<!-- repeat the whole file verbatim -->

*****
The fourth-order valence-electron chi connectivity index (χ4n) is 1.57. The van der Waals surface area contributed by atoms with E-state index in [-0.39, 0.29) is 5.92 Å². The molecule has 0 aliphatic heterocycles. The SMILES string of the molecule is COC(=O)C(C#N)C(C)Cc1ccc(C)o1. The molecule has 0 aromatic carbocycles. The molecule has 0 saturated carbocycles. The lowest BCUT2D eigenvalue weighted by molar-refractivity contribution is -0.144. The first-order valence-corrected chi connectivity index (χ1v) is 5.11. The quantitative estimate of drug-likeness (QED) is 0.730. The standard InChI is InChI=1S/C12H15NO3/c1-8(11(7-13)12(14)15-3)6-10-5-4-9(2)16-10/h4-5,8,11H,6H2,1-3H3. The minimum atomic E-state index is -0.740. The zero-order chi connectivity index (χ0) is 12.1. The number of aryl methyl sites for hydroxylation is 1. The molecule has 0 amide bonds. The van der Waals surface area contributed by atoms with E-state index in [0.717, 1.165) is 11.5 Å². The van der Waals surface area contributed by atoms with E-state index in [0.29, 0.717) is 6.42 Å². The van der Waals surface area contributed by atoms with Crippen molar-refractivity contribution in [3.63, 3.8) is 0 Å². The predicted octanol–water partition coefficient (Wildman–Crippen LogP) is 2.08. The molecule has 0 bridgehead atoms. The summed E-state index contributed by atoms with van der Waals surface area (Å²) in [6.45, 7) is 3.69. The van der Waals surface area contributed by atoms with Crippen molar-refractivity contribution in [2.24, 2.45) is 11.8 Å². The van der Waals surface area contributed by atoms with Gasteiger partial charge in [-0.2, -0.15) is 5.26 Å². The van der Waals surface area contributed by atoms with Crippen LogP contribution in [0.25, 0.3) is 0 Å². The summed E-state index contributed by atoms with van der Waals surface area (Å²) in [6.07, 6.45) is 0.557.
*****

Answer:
The fourth-order valence-electron chi connectivity index (χ4n) is 1.57. The van der Waals surface area contributed by atoms with E-state index in [-0.39, 0.29) is 5.92 Å². The molecule has 0 aliphatic heterocycles. The SMILES string of the molecule is COC(=O)C(C#N)C(C)Cc1ccc(C)o1. The molecule has 0 aromatic carbocycles. The molecule has 0 saturated carbocycles. The lowest BCUT2D eigenvalue weighted by molar-refractivity contribution is -0.144. The first-order valence-corrected chi connectivity index (χ1v) is 5.11. The quantitative estimate of drug-likeness (QED) is 0.730. The standard InChI is InChI=1S/C12H15NO3/c1-8(11(7-13)12(14)15-3)6-10-5-4-9(2)16-10/h4-5,8,11H,6H2,1-3H3. The minimum atomic E-state index is -0.740. The zero-order chi connectivity index (χ0) is 12.1. The number of aryl methyl sites for hydroxylation is 1. The molecule has 0 amide bonds. The van der Waals surface area contributed by atoms with E-state index in [0.717, 1.165) is 11.5 Å². The van der Waals surface area contributed by atoms with E-state index in [0.29, 0.717) is 6.42 Å². The van der Waals surface area contributed by atoms with Crippen molar-refractivity contribution in [3.63, 3.8) is 0 Å². The predicted octanol–water partition coefficient (Wildman–Crippen LogP) is 2.08. The molecule has 0 bridgehead atoms. The summed E-state index contributed by atoms with van der Waals surface area (Å²) in [6.45, 7) is 3.69. The van der Waals surface area contributed by atoms with Crippen molar-refractivity contribution in [2.24, 2.45) is 11.8 Å². The van der Waals surface area contributed by atoms with Gasteiger partial charge in [-0.2, -0.15) is 5.26 Å². The van der Waals surface area contributed by atoms with Crippen LogP contribution in [0.25, 0.3) is 0 Å². The summed E-state index contributed by atoms with van der Waals surface area (Å²) in [6.07, 6.45) is 0.557.